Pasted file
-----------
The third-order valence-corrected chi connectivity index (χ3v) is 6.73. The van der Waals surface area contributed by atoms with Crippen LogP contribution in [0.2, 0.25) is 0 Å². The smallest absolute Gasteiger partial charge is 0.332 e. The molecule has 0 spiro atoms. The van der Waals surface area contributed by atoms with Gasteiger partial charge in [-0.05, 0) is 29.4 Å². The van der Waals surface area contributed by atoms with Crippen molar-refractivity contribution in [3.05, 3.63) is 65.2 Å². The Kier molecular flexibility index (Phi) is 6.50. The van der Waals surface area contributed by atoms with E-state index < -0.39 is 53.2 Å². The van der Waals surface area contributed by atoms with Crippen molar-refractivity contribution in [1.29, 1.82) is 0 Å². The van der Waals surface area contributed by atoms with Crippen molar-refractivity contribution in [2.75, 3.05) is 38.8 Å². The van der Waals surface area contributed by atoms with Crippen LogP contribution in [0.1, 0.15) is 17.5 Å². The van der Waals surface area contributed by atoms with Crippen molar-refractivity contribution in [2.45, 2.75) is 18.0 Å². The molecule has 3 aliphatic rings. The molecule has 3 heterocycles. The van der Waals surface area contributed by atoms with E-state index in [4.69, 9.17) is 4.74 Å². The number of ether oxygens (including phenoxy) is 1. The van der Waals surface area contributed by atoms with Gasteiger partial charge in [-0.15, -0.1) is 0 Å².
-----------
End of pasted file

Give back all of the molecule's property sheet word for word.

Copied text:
The third-order valence-corrected chi connectivity index (χ3v) is 6.73. The van der Waals surface area contributed by atoms with Crippen LogP contribution in [0.2, 0.25) is 0 Å². The smallest absolute Gasteiger partial charge is 0.332 e. The molecule has 0 spiro atoms. The van der Waals surface area contributed by atoms with Gasteiger partial charge in [-0.05, 0) is 29.4 Å². The van der Waals surface area contributed by atoms with Crippen molar-refractivity contribution in [3.05, 3.63) is 65.2 Å². The Kier molecular flexibility index (Phi) is 6.50. The van der Waals surface area contributed by atoms with E-state index < -0.39 is 53.2 Å². The van der Waals surface area contributed by atoms with Crippen molar-refractivity contribution in [1.29, 1.82) is 0 Å². The van der Waals surface area contributed by atoms with Crippen molar-refractivity contribution in [2.75, 3.05) is 38.8 Å². The van der Waals surface area contributed by atoms with Crippen LogP contribution in [0.1, 0.15) is 17.5 Å². The van der Waals surface area contributed by atoms with Crippen molar-refractivity contribution in [2.45, 2.75) is 18.0 Å². The molecule has 3 aliphatic rings. The molecule has 3 heterocycles. The van der Waals surface area contributed by atoms with E-state index in [4.69, 9.17) is 4.74 Å². The number of ether oxygens (including phenoxy) is 1. The van der Waals surface area contributed by atoms with Gasteiger partial charge in [-0.15, -0.1) is 0 Å².